Location: Oswego, New York
Webpage: New York State Park
General Description: Fort Ontario was one of a series of forts built by the British to protect the area around the eastern end of Lake Ontario, primarily from the French. The original fort was built in 1755 during the French and Indian War to support the defenses at Fort Oswego on the other side of the river, but this fort was destroyed by the French and rebuilt in 1759 by the British. During the American Revolution, a detachment of the 3rh New York regiment destroyed the fort in July, 1778 after the British abandoned it. The British then returned and rebuilt the fort in 1782 and continued to hold the fort after the Revolutionary War. It was finally turned over to the United States as part of Jay’s Treaty in 1796. During the War of 1812 the British bombarded the fort and captured it in 1814, but then abandoned it after burning it down. After a long period of disuse, the fort was rebuilt partly in answer to the smuggling operations from Canada to the US. During the Civil War the old wooden fort was replaced by a “modern” stone fort to protect the North from possible British actions from Canada in support of the South. This fort was never truly completed, as can be seen from the modern reconstruction and never had its full complement of cannons. Following the Civil War, the fort itself fell into disuse since it was now out of date of the artillery of the day, but the area around the fort continued to be used by the military. It served primarily as a hospital during World War I and from 1944-1946 it served as the only refugee camp for about 1000 Jewish survivors of Nazi Concentration Camps. In 1946, Fort Ontario was transferred to the state of New York and until 1953 was used to house World War II veterans and their families. Today Fort Ontario has been restored to its condition during the Civil War period with a self-guided tour of the facility.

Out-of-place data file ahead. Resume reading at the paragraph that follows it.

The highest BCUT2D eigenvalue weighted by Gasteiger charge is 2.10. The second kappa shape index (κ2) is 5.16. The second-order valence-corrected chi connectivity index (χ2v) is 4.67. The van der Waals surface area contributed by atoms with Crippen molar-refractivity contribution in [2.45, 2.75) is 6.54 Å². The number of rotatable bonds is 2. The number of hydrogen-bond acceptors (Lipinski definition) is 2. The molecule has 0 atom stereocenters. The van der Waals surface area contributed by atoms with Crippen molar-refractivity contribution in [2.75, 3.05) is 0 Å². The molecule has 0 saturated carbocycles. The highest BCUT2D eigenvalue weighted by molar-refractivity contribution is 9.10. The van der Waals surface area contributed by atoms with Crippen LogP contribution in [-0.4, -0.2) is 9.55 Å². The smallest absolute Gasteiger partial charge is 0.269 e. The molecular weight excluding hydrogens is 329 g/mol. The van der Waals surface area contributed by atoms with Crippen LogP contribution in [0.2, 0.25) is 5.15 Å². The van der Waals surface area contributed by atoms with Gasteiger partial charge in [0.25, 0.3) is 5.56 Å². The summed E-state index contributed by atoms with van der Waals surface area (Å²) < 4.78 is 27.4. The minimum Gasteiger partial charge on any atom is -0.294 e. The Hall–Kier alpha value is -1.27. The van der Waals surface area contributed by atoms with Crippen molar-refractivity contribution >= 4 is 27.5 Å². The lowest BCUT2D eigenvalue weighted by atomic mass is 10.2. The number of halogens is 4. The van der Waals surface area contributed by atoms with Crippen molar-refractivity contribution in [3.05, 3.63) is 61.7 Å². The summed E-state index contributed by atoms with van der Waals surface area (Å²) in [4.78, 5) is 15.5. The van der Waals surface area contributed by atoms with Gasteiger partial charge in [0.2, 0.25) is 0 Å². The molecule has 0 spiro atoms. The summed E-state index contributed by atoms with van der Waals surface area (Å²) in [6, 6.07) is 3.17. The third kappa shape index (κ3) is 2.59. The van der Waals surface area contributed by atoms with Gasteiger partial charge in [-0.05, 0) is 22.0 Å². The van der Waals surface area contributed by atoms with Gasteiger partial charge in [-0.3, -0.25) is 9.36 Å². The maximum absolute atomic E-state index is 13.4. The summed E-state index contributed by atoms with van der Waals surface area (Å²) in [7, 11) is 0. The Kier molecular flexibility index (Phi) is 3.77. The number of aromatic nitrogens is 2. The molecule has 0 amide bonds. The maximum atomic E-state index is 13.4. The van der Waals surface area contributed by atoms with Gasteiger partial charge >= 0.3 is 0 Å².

1) As you enter Fort Ontario through the sally port on the landward side, you immediately see the casemates on the northern side of the fort across the small parade ground. On either side of the entrance there are guard posts with the small Visitor Center in the east guard post. After paying the nominal entrance fee you are provided with a guide book that provides a lot of information about the different structures rebuilt in the fort.
2) Throughout the fort they have restored period furniture and other artifacts, along with a number of mannequins placed to give citizens a sense of life in the fort. The main building is the Enlisted Man Barracks which a large kitchen, workshop, mess hall, and bunks for 50-70 enlisted men in two barracks on the second floor.
3) There are two officers quarters within the fort, both two story structures that would house four officers and their families. Since the fort was generally undermanned, one of the officers quarters was used for offices for the quartermaster and engineers. Each of these buildings also had an unattached privy for use by the officers. One of these is open to the public.
4) Also within the fort is a two story storehouse which contained storerooms and jail with four cells. The final small building is the bombproof for storing ammunition and gunpowder.
5) Visitors can also descend into all of the casemates, two designed as rifle galleries to protect the main gate and the others for cannon.